Around 20 million adults in England are unaware of the government’s plan to share patient data and medical records with NHS Digital, a new report by consumer rights charity Which? has found. The study confirms the widely-criticised miscommunication of the General Practice Data for Planning and Research (GPDPR) scheme. While some in the medical research community view this miscommunication as a matter of poor execution, activists argue that it reflects a desire to extend data sharing with the private sector without public scrutiny.
In May, NHS Digital initiated a plan to collect pseudonymised medical records held by GP surgeries automatically, so that it can then be shared with medical researchers. GPDPR, which replaces an existing data-sharing regime, has been delayed twice since then after medical professionals, MPs and privacy groups complained about the lack of communication around the scheme, and some GP surgeries, including all of those in the London Borough of Tower Hamlets, withheld patient data when the collection was meant to start this month.
The Which? study confirms this lack of communication. 45% of the 1,681 adults in England surveyed by the consumer watchdog were unaware of the scheme. This proportion equates to 20 million people in the country, it says. Of those who were unaware, four out of ten (39%) would like to opt out of the scheme.
Even among those 55% of respondents who had heard of the scheme, 71% felt the NHS had not publicised it well. Half had heard of the scheme through the news or social media, not official NHS sources.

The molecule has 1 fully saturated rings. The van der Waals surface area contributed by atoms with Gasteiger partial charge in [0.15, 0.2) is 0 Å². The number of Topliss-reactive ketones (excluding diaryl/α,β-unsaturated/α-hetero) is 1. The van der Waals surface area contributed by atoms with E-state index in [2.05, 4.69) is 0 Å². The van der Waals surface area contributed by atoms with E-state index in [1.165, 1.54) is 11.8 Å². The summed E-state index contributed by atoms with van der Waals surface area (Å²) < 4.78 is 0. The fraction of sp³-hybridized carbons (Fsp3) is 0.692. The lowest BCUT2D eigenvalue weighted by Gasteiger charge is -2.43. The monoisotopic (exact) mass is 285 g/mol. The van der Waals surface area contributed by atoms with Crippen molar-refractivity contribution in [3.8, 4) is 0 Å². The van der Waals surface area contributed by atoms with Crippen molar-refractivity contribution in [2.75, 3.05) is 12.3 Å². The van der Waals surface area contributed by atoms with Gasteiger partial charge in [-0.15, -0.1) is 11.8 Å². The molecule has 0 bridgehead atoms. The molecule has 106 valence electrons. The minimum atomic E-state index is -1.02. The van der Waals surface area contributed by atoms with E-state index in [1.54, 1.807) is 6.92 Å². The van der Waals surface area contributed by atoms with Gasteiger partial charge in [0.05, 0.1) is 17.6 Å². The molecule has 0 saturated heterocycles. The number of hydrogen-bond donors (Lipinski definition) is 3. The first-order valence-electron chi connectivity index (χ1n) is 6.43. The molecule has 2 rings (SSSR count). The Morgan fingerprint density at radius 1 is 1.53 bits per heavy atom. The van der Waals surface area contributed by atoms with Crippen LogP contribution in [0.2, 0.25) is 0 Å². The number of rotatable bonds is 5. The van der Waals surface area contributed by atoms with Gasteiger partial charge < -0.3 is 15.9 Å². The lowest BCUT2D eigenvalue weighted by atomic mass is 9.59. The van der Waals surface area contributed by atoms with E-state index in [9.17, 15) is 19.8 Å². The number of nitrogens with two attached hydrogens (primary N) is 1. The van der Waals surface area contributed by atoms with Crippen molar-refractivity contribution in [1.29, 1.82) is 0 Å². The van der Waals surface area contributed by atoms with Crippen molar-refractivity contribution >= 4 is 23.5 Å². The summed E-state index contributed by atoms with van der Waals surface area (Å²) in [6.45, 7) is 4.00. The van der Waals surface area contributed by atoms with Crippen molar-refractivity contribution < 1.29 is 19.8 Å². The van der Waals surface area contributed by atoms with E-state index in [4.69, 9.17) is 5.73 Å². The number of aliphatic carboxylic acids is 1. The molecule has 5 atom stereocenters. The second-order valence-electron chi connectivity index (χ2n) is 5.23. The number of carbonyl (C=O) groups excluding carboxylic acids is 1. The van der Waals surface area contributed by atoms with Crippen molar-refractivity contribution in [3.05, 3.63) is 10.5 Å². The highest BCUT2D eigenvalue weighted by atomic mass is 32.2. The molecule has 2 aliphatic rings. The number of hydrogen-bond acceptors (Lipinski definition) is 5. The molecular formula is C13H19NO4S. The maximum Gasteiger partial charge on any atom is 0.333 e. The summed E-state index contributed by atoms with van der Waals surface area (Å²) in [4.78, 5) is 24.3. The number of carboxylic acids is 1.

“The Covid-19 crisis has thrown into sharp relief the opportunity for health data to be used in ways that benefit patients and society in general,” said Rocio Concha, director of policy and advocacy at Which?, in a statement. “However it’s really important to engage the public effectively on how their data is going to be used and the governance of data sharing with third parties.
“NHS Digital and the government are right to delay implementation of the GPDPR scheme and must now go to greater lengths to engage the public, raise awareness of the scheme and increase people’s understanding of it through better communication and transparency.”
Is GPDPR the new care.data?
Last month, members of the medical research community told Tech Monitor that the backlash to the scheme reflected poor public engagement. The scheme itself is an extension of long-established practices, said Nicola Perrin, director of policy and public affairs at the Association of Medical Research Charities. “This isn’t new,” she said. “What is changing is trying to systematise it a bit more across the whole of the NHS, using GP data in the same way, having it all centralised so you can do better research.”
But others believe the lack of public engagement reveals that the government was hoping to implement the scheme unnoticed. “The government would love us to consider everything as some sort of incompetence, but the reality is that they chose to sneak out this proposal without any publicity whatsoever in the middle of a pandemic,” said NHS doctor and campaigner Dr Bob Gill. “And it’s only down to the dedication of activists who actually value the confidential and private nature of the data that is being offered up here, that the public have any awareness.”